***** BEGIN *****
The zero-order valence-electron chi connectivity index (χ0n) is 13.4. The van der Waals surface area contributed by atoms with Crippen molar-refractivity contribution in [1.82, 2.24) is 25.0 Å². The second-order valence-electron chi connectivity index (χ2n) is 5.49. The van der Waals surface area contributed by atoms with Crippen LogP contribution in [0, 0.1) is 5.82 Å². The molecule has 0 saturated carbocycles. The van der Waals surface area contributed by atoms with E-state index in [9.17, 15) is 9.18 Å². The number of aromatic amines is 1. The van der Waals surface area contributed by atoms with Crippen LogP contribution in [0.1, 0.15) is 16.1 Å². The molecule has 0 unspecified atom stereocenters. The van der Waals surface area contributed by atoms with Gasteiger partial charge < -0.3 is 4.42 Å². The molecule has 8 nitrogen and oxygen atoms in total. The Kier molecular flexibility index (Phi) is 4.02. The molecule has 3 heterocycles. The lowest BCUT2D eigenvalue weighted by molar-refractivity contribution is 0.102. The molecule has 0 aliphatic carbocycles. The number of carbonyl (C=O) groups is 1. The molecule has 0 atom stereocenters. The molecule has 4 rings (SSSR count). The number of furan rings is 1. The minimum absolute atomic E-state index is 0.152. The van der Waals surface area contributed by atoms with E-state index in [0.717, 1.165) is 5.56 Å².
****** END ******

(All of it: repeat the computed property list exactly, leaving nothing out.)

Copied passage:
The zero-order valence-electron chi connectivity index (χ0n) is 13.4. The van der Waals surface area contributed by atoms with Crippen molar-refractivity contribution in [1.82, 2.24) is 25.0 Å². The second-order valence-electron chi connectivity index (χ2n) is 5.49. The van der Waals surface area contributed by atoms with Crippen LogP contribution in [0, 0.1) is 5.82 Å². The molecule has 0 saturated carbocycles. The van der Waals surface area contributed by atoms with E-state index in [9.17, 15) is 9.18 Å². The number of aromatic amines is 1. The van der Waals surface area contributed by atoms with Crippen LogP contribution in [0.1, 0.15) is 16.1 Å². The molecule has 0 unspecified atom stereocenters. The van der Waals surface area contributed by atoms with Gasteiger partial charge < -0.3 is 4.42 Å². The molecule has 8 nitrogen and oxygen atoms in total. The Kier molecular flexibility index (Phi) is 4.02. The molecule has 3 heterocycles. The lowest BCUT2D eigenvalue weighted by molar-refractivity contribution is 0.102. The molecule has 0 aliphatic carbocycles. The number of carbonyl (C=O) groups is 1. The molecule has 0 atom stereocenters. The molecule has 4 rings (SSSR count). The number of furan rings is 1. The minimum absolute atomic E-state index is 0.152. The van der Waals surface area contributed by atoms with E-state index in [0.717, 1.165) is 5.56 Å².